Wind farm builder IEA Constructors used four Manitowoc crawler cranes to install nearly 200 turbines on a development in southern Texas, U.S. To ensure this demanding work program was completed to schedule, Manitowoc’s Lift Solutions division developed a custom-made system to monitor the wear on the cranes’ undercarriages. Impressively, this system showed that despite covering a combined 600 miles (965 km) in crane travel on the project, only minimal wear was registered in the undercarriages.
Machine wear on cranes is a significant issue for those working in wind energy applications. The installation of turbines usually requires crawler cranes to travel hundreds of miles in the course of an assignment, which will result in proportional wear in their undercarriages. But on a project in Texas, U.S., where two Manitowoc MLC650 crawler cranes teamed up with two Manitowoc MLC300 crawler cranes, IEA Constructors (IEA) was delighted to note that all four cranes completed the work with only minimal undercarriage wear, avoiding the downtime needed to replace worn parts.
“We’re beyond satisfied with the wear, or rather lack of wear, on the MLC650 undercarriages. During this project, our Manitowoc crawlers walked for many miles and yet we saw very little wear,” said Jason Ruggles, director of crane operations at IEA Equipment Management, a division within IEA which supplies equipment to the company’s projects nationwide. “Across the whole product line, Manitowoc undercarriages proved to be very durable. For instance, the undercarriage wear on the MLC300 units is significantly less than comparable cranes in the same class, even after carrying out several projects. We’re very happy with the life we’re getting out of the Manitowoc undercarriages and components, and it has contributed significantly to a reduction in our operating costs.”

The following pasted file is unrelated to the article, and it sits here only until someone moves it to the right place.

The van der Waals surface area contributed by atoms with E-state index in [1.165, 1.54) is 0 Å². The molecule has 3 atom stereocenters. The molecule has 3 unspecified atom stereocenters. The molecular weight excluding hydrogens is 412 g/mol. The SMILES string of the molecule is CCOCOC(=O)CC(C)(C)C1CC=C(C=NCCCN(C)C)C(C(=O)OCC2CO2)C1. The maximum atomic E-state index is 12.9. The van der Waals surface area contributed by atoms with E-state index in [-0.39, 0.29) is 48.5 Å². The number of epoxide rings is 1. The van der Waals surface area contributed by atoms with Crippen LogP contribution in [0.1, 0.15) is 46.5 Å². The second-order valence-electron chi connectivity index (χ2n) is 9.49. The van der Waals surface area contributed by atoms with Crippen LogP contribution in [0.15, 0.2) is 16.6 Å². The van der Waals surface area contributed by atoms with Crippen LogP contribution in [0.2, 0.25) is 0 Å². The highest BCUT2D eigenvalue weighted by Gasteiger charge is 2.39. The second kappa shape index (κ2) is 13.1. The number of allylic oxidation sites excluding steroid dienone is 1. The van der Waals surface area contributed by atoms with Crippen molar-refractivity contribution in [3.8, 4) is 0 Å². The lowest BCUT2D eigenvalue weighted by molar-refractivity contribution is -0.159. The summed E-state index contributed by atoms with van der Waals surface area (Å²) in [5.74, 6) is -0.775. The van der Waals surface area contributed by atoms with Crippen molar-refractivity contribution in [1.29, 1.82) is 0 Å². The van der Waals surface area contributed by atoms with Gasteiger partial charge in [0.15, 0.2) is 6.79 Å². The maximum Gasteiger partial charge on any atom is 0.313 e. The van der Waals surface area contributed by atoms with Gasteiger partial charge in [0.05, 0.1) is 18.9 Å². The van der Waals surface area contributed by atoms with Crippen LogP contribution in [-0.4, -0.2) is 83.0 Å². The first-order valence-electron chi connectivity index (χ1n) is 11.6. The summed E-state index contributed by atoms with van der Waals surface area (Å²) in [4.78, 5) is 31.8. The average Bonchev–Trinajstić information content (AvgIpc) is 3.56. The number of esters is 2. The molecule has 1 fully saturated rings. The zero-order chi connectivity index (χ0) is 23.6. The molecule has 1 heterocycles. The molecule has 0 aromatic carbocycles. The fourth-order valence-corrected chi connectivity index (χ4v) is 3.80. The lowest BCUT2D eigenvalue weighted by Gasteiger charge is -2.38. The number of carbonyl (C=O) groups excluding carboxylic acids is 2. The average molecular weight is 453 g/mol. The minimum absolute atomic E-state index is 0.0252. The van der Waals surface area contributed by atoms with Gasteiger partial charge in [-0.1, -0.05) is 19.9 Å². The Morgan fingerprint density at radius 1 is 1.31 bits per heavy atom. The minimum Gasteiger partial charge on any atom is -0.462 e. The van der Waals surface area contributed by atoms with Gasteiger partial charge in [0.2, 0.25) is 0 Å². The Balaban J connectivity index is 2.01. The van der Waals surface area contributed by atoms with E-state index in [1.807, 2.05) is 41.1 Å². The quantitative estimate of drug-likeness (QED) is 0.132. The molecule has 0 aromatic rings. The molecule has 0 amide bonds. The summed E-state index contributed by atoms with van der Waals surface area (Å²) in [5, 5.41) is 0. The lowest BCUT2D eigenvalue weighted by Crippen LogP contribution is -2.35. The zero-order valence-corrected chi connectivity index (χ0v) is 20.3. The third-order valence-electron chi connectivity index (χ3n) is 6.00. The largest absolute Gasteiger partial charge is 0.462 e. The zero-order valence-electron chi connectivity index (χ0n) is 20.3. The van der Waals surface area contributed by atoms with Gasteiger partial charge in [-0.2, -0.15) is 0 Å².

IEA, a renewable energy and specialty civil construction company, used the cranes to install approximately 200 wind turbines on a project near Sebastian, Texas. To better track damage and minimize wear in the undercarriage, Manitowoc’s Lift Solutions engineers worked with Manitowoc dealer Walter Payton Power Equipment (WPPE) to create a monitoring system tailored specifically to IEA’s needs. This enabled IEA to keep a closer eye on any wear these critical parts experienced.
“We needed a way to continually monitor these wear components without physically measuring the movement between each shaft, pin and bushing,” Ruggles said. “Out in the field our emphasis is on production, so we needed gauges that could act as a ‘go/no-go’ indicator and quickly and accurately measure component wear, giving us a visual reference of the rate of wear.”
The wear gauges were applied to all four Manitowoc cranes. Small monitors on the cranes provided a visual display and continuously reported data to help the team evaluate wear in real time. The gauges monitored wear through the entire course of the project, during which the crawler cranes traversed a combined 600 miles ( 965 km).
Configured with 331.4 ft (101 m) of main boom with a 24.9 ft (7.6 m) extended upper boom point (EUBP) at 28-degree offset, and outfitted with 661,000 lbs (300,000 kg) of counterweight, the two MLC650 crawler cranes helped set upper mid tower sections, blades and V120 nacelles. Performing these lifts meant the cranes had to travel from site to site fully configured, covering distances of several miles each day. As the practice understandably causes significant undercarriage wear and is a cost consideration for contractors, big advantages come with monitoring this wear.